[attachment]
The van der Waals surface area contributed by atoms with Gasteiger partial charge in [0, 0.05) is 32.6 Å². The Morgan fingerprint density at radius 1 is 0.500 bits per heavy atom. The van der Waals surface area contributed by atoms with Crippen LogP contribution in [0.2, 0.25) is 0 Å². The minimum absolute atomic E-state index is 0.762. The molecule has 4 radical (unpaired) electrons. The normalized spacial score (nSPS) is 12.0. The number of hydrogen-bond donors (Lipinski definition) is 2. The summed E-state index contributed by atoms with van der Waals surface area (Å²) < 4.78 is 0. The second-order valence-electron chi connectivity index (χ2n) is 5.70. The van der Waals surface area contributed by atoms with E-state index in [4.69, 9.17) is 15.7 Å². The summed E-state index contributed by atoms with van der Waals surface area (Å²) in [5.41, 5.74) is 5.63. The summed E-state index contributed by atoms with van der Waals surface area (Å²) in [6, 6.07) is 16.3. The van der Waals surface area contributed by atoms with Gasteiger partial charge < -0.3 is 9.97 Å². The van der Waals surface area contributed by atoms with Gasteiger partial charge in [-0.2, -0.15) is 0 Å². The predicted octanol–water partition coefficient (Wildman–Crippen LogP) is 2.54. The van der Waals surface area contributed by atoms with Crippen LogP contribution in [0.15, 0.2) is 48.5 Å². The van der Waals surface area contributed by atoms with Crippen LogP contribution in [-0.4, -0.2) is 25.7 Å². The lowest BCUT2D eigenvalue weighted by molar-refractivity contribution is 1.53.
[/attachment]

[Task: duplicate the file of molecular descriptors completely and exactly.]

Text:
The van der Waals surface area contributed by atoms with Gasteiger partial charge in [0, 0.05) is 32.6 Å². The Morgan fingerprint density at radius 1 is 0.500 bits per heavy atom. The van der Waals surface area contributed by atoms with Crippen LogP contribution in [0.2, 0.25) is 0 Å². The minimum absolute atomic E-state index is 0.762. The molecule has 4 radical (unpaired) electrons. The normalized spacial score (nSPS) is 12.0. The number of hydrogen-bond donors (Lipinski definition) is 2. The summed E-state index contributed by atoms with van der Waals surface area (Å²) < 4.78 is 0. The second-order valence-electron chi connectivity index (χ2n) is 5.70. The van der Waals surface area contributed by atoms with E-state index in [4.69, 9.17) is 15.7 Å². The summed E-state index contributed by atoms with van der Waals surface area (Å²) in [5.41, 5.74) is 5.63. The summed E-state index contributed by atoms with van der Waals surface area (Å²) in [6, 6.07) is 16.3. The van der Waals surface area contributed by atoms with Gasteiger partial charge < -0.3 is 9.97 Å². The van der Waals surface area contributed by atoms with Gasteiger partial charge in [-0.2, -0.15) is 0 Å². The predicted octanol–water partition coefficient (Wildman–Crippen LogP) is 2.54. The van der Waals surface area contributed by atoms with Crippen LogP contribution in [0.15, 0.2) is 48.5 Å². The van der Waals surface area contributed by atoms with Crippen LogP contribution in [-0.4, -0.2) is 25.7 Å². The lowest BCUT2D eigenvalue weighted by molar-refractivity contribution is 1.53.